In the lead up to Barcelona 2014, we interviewed Dr Feza H Remzi who presented his keynote lecture 'Timing of Surgery in Crohn’s disease'...

In the United States there are approximately one million patients with Crohn’s disease, including those with colitis, according to Dr Remzi, Chairman, Department of Colorectal Surgery, Digestive Disease Institute, Cleveland, OH. Crohn’s disease usually impacts patients aged from their early teens to their late twenties, although it can affect patients of any age.

Phot of Feza Remzi“The etiology of the disease is multifactorial and there is definitely a genetic affect, an environmental affect and potential other affects that as yet are unknown,” he explained. “What is known is that something is happening within the system that riggers the body’s immune system to attack the gut lining, which creates this cascade of events.”

Although medical therapy is the primary treatment for Crohn’s disease, over 90% of patients require some surgical consultation or treatment at some time. As a consequence, Remzi explained that it is imperative that the surgical team is part of the care-giver team.

“Unfortunately, I think there is a universal opinion that surgery is unnecessary because there can be a recurrence of the disease,” he said. “However, this view can be detrimental to the patient’s outcomes as they delay seeing a surgeon, who could surgically manage their minor complications, by the time they visit their surgeon the minor complications have become more complex.”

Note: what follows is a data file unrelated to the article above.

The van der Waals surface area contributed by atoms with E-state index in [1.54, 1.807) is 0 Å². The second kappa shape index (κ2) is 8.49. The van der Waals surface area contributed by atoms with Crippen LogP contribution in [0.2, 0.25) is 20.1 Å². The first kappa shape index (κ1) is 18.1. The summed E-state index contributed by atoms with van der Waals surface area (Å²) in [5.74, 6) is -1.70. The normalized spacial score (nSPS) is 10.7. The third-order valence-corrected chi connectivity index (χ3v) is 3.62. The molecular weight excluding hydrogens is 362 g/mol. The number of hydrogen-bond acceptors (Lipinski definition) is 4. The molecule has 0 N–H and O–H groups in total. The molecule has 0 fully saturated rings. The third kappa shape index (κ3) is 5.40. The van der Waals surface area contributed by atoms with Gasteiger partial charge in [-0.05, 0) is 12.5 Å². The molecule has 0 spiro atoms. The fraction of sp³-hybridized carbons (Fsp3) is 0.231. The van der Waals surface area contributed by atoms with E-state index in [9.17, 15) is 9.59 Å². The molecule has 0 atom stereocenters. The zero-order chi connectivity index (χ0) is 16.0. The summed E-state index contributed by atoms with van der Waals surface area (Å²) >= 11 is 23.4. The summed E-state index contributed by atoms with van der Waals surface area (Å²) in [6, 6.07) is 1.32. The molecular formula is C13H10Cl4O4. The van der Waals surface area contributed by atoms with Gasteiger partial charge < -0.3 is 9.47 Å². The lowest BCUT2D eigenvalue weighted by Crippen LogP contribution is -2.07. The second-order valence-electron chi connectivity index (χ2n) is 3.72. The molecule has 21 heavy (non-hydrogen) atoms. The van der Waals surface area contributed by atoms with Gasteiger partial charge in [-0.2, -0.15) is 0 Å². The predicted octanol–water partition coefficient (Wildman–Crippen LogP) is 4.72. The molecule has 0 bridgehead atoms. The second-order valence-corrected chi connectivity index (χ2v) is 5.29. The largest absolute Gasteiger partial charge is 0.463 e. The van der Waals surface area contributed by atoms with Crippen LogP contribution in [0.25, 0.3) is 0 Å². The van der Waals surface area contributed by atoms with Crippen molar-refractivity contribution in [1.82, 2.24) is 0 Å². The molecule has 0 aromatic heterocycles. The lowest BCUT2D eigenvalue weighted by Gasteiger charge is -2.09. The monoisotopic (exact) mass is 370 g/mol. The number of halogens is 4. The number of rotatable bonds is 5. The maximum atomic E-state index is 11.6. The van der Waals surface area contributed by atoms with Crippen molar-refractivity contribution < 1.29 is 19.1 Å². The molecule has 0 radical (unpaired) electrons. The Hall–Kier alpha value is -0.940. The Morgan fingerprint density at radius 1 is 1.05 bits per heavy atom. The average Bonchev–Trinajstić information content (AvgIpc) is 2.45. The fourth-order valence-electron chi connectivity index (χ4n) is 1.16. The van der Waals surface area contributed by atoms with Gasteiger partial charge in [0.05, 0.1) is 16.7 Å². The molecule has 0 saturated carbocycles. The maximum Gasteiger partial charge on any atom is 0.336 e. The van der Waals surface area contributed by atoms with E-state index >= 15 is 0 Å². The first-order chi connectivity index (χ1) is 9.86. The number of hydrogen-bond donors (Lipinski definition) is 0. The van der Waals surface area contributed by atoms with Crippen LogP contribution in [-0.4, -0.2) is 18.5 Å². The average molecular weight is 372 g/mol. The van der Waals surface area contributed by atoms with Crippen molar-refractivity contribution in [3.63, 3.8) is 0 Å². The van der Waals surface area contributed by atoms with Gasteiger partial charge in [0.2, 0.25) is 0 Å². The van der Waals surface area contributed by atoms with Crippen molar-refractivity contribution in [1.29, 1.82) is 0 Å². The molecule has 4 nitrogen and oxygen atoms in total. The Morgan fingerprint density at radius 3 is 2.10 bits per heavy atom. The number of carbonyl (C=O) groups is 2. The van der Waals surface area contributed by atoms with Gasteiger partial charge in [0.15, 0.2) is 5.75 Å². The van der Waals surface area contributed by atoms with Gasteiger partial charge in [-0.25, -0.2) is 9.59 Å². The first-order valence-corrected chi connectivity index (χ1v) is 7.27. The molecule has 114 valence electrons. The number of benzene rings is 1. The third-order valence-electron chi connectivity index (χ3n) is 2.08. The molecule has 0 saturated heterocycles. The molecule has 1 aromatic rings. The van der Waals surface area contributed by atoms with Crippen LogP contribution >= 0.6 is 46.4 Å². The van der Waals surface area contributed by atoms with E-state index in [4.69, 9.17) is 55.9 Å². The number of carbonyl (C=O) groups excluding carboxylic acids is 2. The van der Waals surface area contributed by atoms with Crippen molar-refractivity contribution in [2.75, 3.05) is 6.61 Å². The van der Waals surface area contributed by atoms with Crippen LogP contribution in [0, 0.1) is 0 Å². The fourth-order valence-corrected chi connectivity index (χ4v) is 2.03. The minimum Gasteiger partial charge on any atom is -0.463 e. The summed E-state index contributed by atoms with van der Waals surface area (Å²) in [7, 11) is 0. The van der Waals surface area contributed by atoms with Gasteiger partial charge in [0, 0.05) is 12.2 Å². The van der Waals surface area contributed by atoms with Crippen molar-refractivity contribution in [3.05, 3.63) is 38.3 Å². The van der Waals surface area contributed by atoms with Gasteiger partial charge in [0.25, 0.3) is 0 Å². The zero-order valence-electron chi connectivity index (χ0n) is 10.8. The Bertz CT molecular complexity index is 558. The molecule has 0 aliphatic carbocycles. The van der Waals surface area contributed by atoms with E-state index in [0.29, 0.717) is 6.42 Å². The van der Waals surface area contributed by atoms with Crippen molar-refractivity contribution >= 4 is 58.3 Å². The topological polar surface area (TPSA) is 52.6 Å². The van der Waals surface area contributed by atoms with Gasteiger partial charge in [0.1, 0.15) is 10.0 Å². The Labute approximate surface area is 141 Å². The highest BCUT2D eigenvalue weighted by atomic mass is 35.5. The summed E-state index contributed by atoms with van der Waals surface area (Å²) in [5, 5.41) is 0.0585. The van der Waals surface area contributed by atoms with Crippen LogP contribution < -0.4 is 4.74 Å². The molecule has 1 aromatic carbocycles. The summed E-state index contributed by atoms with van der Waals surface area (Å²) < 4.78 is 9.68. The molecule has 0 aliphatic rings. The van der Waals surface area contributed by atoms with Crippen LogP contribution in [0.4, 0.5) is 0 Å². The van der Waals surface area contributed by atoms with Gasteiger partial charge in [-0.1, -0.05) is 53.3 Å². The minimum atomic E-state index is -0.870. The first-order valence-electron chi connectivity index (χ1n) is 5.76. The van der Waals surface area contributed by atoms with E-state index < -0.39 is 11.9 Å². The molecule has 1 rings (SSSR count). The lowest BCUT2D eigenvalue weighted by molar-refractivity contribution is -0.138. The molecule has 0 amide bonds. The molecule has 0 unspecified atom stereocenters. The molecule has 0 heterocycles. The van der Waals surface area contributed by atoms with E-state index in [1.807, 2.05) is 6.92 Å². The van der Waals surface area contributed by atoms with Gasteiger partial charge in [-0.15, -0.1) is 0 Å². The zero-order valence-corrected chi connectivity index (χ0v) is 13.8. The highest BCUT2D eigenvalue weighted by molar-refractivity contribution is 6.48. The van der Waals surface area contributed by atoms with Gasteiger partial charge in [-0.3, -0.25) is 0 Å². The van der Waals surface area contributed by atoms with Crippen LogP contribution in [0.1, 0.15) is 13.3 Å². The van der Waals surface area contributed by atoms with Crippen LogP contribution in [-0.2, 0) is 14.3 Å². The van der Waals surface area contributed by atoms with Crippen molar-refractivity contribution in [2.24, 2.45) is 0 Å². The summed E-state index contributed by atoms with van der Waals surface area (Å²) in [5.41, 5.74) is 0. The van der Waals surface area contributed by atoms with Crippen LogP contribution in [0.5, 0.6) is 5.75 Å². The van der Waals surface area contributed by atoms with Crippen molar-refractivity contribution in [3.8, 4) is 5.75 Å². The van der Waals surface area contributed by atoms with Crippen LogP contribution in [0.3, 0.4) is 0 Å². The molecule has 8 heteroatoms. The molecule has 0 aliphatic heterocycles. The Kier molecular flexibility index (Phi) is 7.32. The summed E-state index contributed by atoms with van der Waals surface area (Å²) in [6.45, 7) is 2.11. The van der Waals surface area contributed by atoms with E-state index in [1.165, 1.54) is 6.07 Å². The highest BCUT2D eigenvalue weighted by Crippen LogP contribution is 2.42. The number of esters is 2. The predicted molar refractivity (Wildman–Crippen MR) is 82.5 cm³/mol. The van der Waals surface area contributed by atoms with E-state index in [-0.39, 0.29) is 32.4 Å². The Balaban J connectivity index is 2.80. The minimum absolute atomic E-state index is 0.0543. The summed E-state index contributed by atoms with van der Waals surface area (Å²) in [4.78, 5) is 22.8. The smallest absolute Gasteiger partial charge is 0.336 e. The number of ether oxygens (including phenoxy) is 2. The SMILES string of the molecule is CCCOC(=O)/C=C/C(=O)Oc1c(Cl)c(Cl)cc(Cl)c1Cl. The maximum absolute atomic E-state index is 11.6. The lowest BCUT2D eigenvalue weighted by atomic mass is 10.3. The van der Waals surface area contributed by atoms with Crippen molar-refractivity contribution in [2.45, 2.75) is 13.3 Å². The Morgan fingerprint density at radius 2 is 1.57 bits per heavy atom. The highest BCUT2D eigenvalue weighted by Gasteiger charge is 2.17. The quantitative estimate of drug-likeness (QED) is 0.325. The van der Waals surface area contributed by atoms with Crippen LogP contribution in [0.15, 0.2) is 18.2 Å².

Quality of life

With regards to surgery, Dr Remzi said that the wishes of the patient are paramount. He explained that in the case of an ileostomy or a colostomy, these are procedures that will impact their quality of life and day-to-day lives.

“As surgeons our role is not to impose surgery, but to fully explain what surgery will mean and prepare the patients for both the surgery and their life afterwards,” he added. “This includes meeting the multi-disciplinary team and making them part of the decision-making process, and helping them to get support from patient associations. Crohn’s disease is not like cancer where surgery is really a ‘take it or leave it’ situation, it is about them managing their quality of life as best they can.”

Over the last decade he said that the surgical aspect of care has evolved from treating the pathology to being more patient focused and he added that as physicians, surgeons were now ‘better’ at listening to the needs of patients but that there was still room for ‘improvement’.

He said that he and his surgical colleagues work on several aspects of the patient’s treatment and cited medical management as one area which they work with other specialties before and after surgery, to impact the recurrence rate and reduce a patient’s complications.

“In the US, we are fortunate enough to have the wonderful Crohn's and Colitis Foundation of America (CCFA), and the leadership invite the surgeons to their meetings and this has been a very important development because it brings us closer to our patients, both in terms of communication and understanding,” said Dr Remzi. “Hopefully, by becoming involved in such networks we can see fewer patients delay surgery, receive treatment earlier and, hopefully, together we can manage their condition.”

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